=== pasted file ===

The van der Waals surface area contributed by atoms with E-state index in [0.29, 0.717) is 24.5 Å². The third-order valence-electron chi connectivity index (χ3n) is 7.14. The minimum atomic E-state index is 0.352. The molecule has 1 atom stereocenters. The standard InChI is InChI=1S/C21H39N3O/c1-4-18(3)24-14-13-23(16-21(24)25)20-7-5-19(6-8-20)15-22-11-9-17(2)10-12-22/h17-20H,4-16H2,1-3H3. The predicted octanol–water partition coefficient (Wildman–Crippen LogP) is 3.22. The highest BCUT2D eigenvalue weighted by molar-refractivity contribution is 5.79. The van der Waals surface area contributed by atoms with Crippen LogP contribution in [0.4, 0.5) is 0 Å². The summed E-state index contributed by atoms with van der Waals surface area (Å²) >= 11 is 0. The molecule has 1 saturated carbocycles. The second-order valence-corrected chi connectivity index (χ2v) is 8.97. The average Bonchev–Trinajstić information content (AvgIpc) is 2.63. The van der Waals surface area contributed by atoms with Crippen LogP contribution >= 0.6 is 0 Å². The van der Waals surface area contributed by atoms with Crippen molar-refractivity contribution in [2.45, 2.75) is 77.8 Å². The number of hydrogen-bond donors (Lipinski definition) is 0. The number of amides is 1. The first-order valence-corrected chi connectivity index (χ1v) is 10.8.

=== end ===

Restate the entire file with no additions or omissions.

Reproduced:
The van der Waals surface area contributed by atoms with E-state index in [0.29, 0.717) is 24.5 Å². The third-order valence-electron chi connectivity index (χ3n) is 7.14. The minimum atomic E-state index is 0.352. The molecule has 1 atom stereocenters. The standard InChI is InChI=1S/C21H39N3O/c1-4-18(3)24-14-13-23(16-21(24)25)20-7-5-19(6-8-20)15-22-11-9-17(2)10-12-22/h17-20H,4-16H2,1-3H3. The predicted octanol–water partition coefficient (Wildman–Crippen LogP) is 3.22. The highest BCUT2D eigenvalue weighted by molar-refractivity contribution is 5.79. The van der Waals surface area contributed by atoms with Crippen LogP contribution in [0.4, 0.5) is 0 Å². The summed E-state index contributed by atoms with van der Waals surface area (Å²) >= 11 is 0. The molecule has 1 saturated carbocycles. The second-order valence-corrected chi connectivity index (χ2v) is 8.97. The average Bonchev–Trinajstić information content (AvgIpc) is 2.63. The van der Waals surface area contributed by atoms with Crippen LogP contribution >= 0.6 is 0 Å². The van der Waals surface area contributed by atoms with Crippen molar-refractivity contribution in [2.45, 2.75) is 77.8 Å². The number of hydrogen-bond donors (Lipinski definition) is 0. The number of amides is 1. The first-order valence-corrected chi connectivity index (χ1v) is 10.8.